Documenting even the most complex features in this way allows you to leave the room knowing that every single discipline has a clear idea of how they should proceed with their work. If you’re a Product Owner, you’ll hopefully leave assured that your team has understood the goal of the feature. If you’re a designer, you know that devs are not going to wait for you to mock up each screen in every state before starting to code. They can get on and create the technical foundation of the specific feature you have agreed on. Designers can then get on with preparing for the sketching session, creating prototypes to explain specific details such as transitions, or preparing for user research sessions.
This doesn't mean that this ‘source of truth’ – the document comprising of the teams shared ideas – can never change. You might do user research and realise that some of your assumptions were wrong. In that case, you could go back and tweak some of your scenarios. All it means is that people working together will always know what is the latest ‘source of truth’. Make sure you talk together and continue learning and sharing as you go.
Getting started with BDD
Maybe this all sounds great but if you're unsure of how to make the next step, here are some practical steps designers can take to get involved in, or introduce, BDD.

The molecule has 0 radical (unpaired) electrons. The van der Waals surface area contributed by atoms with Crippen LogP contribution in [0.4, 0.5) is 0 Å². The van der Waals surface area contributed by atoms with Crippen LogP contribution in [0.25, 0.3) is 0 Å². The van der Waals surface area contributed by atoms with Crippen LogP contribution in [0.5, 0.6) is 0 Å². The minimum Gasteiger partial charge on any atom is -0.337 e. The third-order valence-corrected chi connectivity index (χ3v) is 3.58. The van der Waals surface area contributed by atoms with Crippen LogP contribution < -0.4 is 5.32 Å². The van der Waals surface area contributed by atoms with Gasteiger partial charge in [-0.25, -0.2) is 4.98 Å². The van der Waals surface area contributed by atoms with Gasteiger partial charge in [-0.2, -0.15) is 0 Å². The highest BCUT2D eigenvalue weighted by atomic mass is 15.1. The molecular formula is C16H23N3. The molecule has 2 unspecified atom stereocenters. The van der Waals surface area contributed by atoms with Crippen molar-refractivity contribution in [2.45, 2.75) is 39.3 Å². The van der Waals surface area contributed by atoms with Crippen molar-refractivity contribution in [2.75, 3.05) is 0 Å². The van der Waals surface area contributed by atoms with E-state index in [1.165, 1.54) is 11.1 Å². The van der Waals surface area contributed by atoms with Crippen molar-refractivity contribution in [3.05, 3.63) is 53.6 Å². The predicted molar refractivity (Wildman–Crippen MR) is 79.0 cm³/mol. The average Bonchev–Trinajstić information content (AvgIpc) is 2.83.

If you’re in a company already practicing BDD, invite yourself to a Three Amigos session. Again remember, this isn’t just for three people. If you’re not practicing BDD as a company, you can introduce it: start by reading The Cucumber Book – the first few chapters should be enough to get the gist – then schedule a Three Amigos session. The discussion will be useful even if you don’t take your scenarios any further. I’ve found that even co-location isn't always necessary – I’ve worked with teams that used a video call and a Google Doc as a way for remote team members to participate and share knowledge. If you are in a meeting together, make sure that everyone is participating and it’s not just left to one person.
To recap, BDD as a process helps to remove ambiguities and uncertainties, allowing you and your team to have a shared understanding of the product goals. If the opportunity is there for everyone to write scenarios together and contribute in documenting their ideas then you can all stay firmly on the same page.
Designers can be wary of BDD and scenarios because they think it’s too technical – but that’s not the case. It’s really just about inviting designers to be involved before any code is written and allowing developers to have clear requirements that can be automated through tests at an earlier stage. I hope this post dispels some of that technical mystique and encourages you to give it a go!